Pressure has been building for businesses to shed single-use plastic straws due to the threat they pose to marine life and the health of the world's oceans. Its beverages will feature recyclable lids featuring a raised lip, like those pictured here.
The company will broaden the manufacture and use of what some in social media have dubbed the "adult sippy cup". McDonald's shareholders voted down a proposal requesting a report on plastic straws in May, although it recently said it would switch to paper straws in the United Kingdom and Ireland by next year, and test alternatives to plastic straws in some USA locations. Coffee drinkers who prefer straws for other beverages can request the new eco-friendly versions.
The company has already designed and developed a strawless lid that it expects to become a standard for its iced coffee, tea and espresso beverages.
"For our partners and customers, this is a significant milestone to achieve our global aspiration of sustainable coffee, served to our customers in more sustainable ways", said Kevin Johnson, president and chief executive officer for Starbucks, in a press release. A global rollout will follow, starting in Europe where the strawless lids will arrive in select stores in France, the Netherlands and the United Kingdom.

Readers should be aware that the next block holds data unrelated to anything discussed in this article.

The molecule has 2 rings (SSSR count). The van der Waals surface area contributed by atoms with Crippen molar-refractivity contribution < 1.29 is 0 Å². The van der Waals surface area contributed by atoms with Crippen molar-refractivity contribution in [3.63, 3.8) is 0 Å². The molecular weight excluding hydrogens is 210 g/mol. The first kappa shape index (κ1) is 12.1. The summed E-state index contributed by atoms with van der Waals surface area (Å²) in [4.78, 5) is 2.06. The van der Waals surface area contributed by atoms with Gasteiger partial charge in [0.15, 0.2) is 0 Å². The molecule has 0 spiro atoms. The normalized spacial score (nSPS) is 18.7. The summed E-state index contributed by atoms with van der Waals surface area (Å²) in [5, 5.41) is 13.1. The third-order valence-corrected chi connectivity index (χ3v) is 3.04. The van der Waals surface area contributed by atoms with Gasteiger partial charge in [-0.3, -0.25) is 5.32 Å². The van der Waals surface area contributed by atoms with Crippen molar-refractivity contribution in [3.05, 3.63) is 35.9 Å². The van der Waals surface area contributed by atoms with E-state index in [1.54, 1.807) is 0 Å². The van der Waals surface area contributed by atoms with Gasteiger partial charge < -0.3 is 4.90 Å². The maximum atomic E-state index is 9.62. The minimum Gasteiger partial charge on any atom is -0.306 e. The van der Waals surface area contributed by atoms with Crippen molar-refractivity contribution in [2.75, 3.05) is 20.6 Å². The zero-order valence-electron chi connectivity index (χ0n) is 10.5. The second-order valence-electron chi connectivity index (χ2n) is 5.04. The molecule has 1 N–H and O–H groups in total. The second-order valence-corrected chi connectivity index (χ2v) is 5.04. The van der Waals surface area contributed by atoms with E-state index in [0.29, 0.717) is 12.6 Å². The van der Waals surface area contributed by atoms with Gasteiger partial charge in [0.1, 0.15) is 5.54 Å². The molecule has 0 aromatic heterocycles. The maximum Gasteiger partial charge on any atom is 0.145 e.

Starbucks joins companies, cities, and countries around the world that have banned plastic straws.
Last month, McDonald's announced that it would start testing plastic-straw alternatives at certain US locations later this year.
Starbucks said the conversion will be complete by 2020.
Other municipalities mulling over the same kind of measure include Portland and New York City; California is considering a statewide ban.
WATCH: Plastic straw ban?
Engineers successfully developed a "cleaner, less-ridged version of a hot cup lid", and chose to make it the standard for all iced drinks except the Frappuccino, totally phasing out straws by the year 2020.
Viral videos - including one depicting researchers extracting a plastic straw from a sea turtle's bleeding nostril - is prompting some companies and municipalities to find ocean-friendlier alternatives.
Starbucks announced Monday that it will stop using plastic straws at all of its stores worldwide.
Nicholas Mallos, director of Ocean Conservancy's Trash Free Seas program, called Starbucks' decision a "shining example" of how companies can help fight ocean pollution.
"With eight million metric tons of plastic entering the ocean every year, we can not afford to let industry sit on the sidelines", said Nicholas Mallos, director of Ocean Conservancy's Trash Free Seas program in a statement.